Coin with the head of Alexander

Greek, 305-281 BC

Silver coin of Lysimachus (Coin with the head of Alexander)

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The conquests of Alexander III of Macedon, known as ‘Alexander the Great’, changed the world for ever. This coin has his image on it, even though it was minted by one
of his successors.

Following his death in 323 BC Alexander’s generals divided his vast empire between themselves at two conferences at Babylon (in 323 BC) and Triparadeisus (in 321 BC) and began to squabble over his legacy.

In the period of turmoil that followed, known as the Successor Wars, the image of the deified Alexander played an important part, as his Successors tried to cast themselves as his heir. This was part of an attempt to claim legitimacy of rule through association with Alexander, even though the Successors were not blood-relatives of the Argead dynasty (Alexander’s family).

One of the most striking examples of this is seen here on a coin of  Lysimachus, one of Alexander’s generals . Lysimachus (reigned 305-281 BC) was allotted the kingdom of Thrace in Northern Greece, to which he later added parts of western Asia Minor (modern Turkey).

Early in the third century, Lysimachus began to produce stunning silver and gold coins. On the obverse (front) of the coins is a head of Alexander with the ram's horn of the Egyptian god Ammon. On the reverse (back) is the goddess Athena, seated, and a Greek legend which translates 'Of King Lysimachus'.

The reference to Ammon is from the story of Alexander’s expedition to Siwa Oasis after his conquest of Egypt. The priests of the shrine of Ammon there greeted Alexander as the son of Ammon and the rightful Pharaoh of the land of Egypt. This link to the god Ammon was understood in Greek terms as equivalent to Zeus, and the deity was often known in Hellenistic times and later as ‘Zeus Ammon’.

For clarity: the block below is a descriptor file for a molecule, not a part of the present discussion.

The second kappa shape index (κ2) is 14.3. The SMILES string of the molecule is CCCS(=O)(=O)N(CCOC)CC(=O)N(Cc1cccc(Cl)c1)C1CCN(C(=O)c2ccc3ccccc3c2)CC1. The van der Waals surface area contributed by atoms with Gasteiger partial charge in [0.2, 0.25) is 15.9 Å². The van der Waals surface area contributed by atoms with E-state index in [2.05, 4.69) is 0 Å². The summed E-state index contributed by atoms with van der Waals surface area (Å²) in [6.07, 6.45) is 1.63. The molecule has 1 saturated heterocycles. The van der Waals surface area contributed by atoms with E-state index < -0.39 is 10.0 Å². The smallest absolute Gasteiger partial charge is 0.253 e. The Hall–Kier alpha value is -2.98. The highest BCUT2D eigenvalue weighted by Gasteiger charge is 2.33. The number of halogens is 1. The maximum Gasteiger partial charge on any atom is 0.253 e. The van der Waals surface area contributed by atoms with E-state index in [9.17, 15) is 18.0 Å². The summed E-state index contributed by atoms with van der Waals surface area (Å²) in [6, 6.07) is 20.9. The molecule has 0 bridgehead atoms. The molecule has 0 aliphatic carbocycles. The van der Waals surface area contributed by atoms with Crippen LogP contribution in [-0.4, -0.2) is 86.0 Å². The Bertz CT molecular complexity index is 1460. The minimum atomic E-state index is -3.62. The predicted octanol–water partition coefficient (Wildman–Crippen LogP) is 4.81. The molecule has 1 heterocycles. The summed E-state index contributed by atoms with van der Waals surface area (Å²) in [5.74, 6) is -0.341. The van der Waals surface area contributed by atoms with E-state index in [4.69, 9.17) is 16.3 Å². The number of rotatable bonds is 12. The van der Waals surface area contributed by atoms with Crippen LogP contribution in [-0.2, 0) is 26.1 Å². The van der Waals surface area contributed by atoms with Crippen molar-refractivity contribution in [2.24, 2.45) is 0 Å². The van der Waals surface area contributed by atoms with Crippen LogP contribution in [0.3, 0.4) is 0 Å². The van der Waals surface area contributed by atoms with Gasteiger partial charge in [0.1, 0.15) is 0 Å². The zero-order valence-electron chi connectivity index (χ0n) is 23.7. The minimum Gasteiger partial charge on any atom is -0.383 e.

The emphasis on Alexander’s divine nature was important for Lysimachus, because through his association with Alexander,  he was also connected to the gods.

These coins were minted after about 305 BC in a variety of cities under Lysimachus’ control and the example here comes from the city of Lampsacus in north western Asia Minor. This late beginning to coin minting in the name of Lysimachus was more or less in line with the other successors. Each had waited before introducing their particular innovations in coin design.



The Greek goddess Athena

Shown here on the reverse of this coin, Athena (or Athene) was a virgin goddess of arts, crafts and war, and patroness of the city of Athens.
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Coin with head
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Object details

Mint of Lampsakos (modern Lâpseki, Turkey)

Width: 3 cm
Weight: 17.250 g


CM 1919-8-20-1

Room 22: Alexander the Great


    G.K. Jenkins, Ancient Greek coins (London, Seaby, 1990)

    I.A. Carradice, Greek coins (London, The British Museum Press, 1996)

    R.R.R. Smith, Hellenistic royal portraits (Oxford, Clarendon Press, 1988)

    O. Mørkholm, Early Hellenistic coinage (Cambridge University Press, 1991)

    I.A. Carradice and M.J. Price, Coinage in the Greek world (London, Seaby, 1988)

    See this object in our Collection database online

    Further reading

    A.P. Bosworth, Conquest and Empire: The Reign of Alexander the Great (Cambridge, 1993)

    A.P. Bosworth, The Legacy of Alexander: Politics, Warfare, and Propaganda Under the Successors (Oxford, 2005)

    Glenn R. Bugh, The Cambridge Companion to the Hellenistic World (Cambridge, 2006)

    A. Erksine, A Companion to the Hellenistic World (London, 2003)

    R. Lane-Fox, Alexander the Great (London, 2006)